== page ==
China is helping Africa materialize its blueprint for an integrated and inclusive African digital economy and society
Throughout the past decade, digitalization has been highlighted as a dynamic force to drive productivity development, improve social product distribution, generate new job opportunities, and increase information accessibility and connectivity among different individuals, peoples and countries in Africa.
Thanks to the revolution of information and communication technology, digitalization of both traditional and emerging industries has been gradually embedded into the overall economic development of the continent, and countries such as South Africa and Nigeria are embracing the digital economy which accounted for more than 10 percent of their GDP by 2021.
Amid the severe impact of the COVID-19 pandemic and global climate change, a positive correlation between an exponentially digitized industries and a resilient and smart economy is further illustrated in Africa, ever since mobile-empowered platforms improved the anti-risk capability of many sectors of the economy by effectively transforming their traditional value chains, and guaranteed more opportunities for employees and entrepreneurs to engage easily in their businesses by directly linking suppliers with consumers.
New e-commerce service modes such as Jumia, Afrikrea, Kilimall and Fintech provided by CowryWise, M-Pesa, and PiggyVest have enabled more people, including socially vulnerable and marginalized groups, to have access to basic social services and job creation across the continent, showcasing the crucial role of digitalization in reducing social injustice.
It is along this trajectory that the African Union launched the Digital Transformation Strategy for Africa (2020-30) in 2020, the continent's first comprehensive plan for the continent's digitalization which calls for an integrated and inclusive African digital economy and society, and which sketches a detailed and practical road map for the full implementation of the UN's Sustainable Development Goals by securing the benefits of the digital revolution for the socioeconomic development of Africa.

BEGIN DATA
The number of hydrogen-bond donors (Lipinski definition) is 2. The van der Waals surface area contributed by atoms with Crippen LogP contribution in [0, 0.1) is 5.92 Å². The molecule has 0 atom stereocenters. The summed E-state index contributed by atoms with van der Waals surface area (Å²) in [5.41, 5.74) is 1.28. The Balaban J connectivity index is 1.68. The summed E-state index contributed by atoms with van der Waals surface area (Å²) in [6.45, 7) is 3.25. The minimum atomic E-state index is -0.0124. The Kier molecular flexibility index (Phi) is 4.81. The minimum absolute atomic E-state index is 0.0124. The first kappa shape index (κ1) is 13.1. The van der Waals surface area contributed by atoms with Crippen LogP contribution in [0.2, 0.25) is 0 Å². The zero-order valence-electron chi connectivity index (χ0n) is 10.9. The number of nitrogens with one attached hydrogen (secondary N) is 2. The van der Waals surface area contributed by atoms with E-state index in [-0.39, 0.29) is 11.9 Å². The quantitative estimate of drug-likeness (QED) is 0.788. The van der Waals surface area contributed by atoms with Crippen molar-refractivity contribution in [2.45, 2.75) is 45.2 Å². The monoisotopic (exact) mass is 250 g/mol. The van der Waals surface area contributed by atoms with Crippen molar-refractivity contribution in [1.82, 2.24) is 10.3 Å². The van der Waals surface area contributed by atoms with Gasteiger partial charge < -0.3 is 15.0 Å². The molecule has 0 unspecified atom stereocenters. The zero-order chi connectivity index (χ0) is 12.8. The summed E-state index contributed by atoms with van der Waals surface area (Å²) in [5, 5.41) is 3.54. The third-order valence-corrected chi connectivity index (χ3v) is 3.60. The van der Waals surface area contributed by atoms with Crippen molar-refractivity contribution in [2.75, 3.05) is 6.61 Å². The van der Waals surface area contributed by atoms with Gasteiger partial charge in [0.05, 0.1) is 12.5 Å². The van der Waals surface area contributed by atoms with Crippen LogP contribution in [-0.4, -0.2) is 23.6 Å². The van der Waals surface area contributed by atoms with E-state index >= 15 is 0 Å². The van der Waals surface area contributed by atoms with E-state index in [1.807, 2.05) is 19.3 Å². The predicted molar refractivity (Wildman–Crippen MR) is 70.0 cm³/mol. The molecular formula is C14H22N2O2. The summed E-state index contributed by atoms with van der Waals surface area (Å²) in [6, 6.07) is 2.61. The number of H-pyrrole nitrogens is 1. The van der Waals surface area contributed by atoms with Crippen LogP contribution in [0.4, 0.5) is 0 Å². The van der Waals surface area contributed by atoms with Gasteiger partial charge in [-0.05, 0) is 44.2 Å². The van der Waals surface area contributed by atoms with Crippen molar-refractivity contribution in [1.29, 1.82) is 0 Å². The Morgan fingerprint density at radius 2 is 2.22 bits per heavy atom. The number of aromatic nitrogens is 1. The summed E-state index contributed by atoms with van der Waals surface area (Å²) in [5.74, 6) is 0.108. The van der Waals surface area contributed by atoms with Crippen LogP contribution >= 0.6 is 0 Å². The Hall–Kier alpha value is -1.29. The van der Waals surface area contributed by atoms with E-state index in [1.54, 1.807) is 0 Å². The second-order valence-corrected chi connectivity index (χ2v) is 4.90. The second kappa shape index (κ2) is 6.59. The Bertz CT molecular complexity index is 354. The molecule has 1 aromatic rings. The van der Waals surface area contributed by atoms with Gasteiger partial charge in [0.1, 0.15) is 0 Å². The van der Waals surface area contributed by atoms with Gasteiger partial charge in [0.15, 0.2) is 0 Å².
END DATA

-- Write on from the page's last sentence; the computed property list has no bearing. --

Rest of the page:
Alongside the incremental achievements and promising outlook, however, miscellaneous challenges still persist.
The structural imbalance between the huge demand of African societies for affordable connectivity to internet and insufficient influx of investment and technology on information and communications technology infrastructure is the key impediment to rapid digitalization. The report, Digital Trends in Africa 2021, published by the International Telecommunication Union, shows that although mobile network coverage in Africa is above 80 percent, internet use by individuals is below 30 percent, and the ratio even drops to 14.3 percent when calculating the number of households with internet access in 2019.
Behind this significant gap lies the brutal truth of the lack of internet affordability that still prevails across the continent, and among more than 50 member states of the AU, only the ratio of mobile and fixed broadband expenditure cost in Mauritius was below 2 percent of gross national income per capita by the end of 2021, meeting the target proposed by the UN Broadband Commission.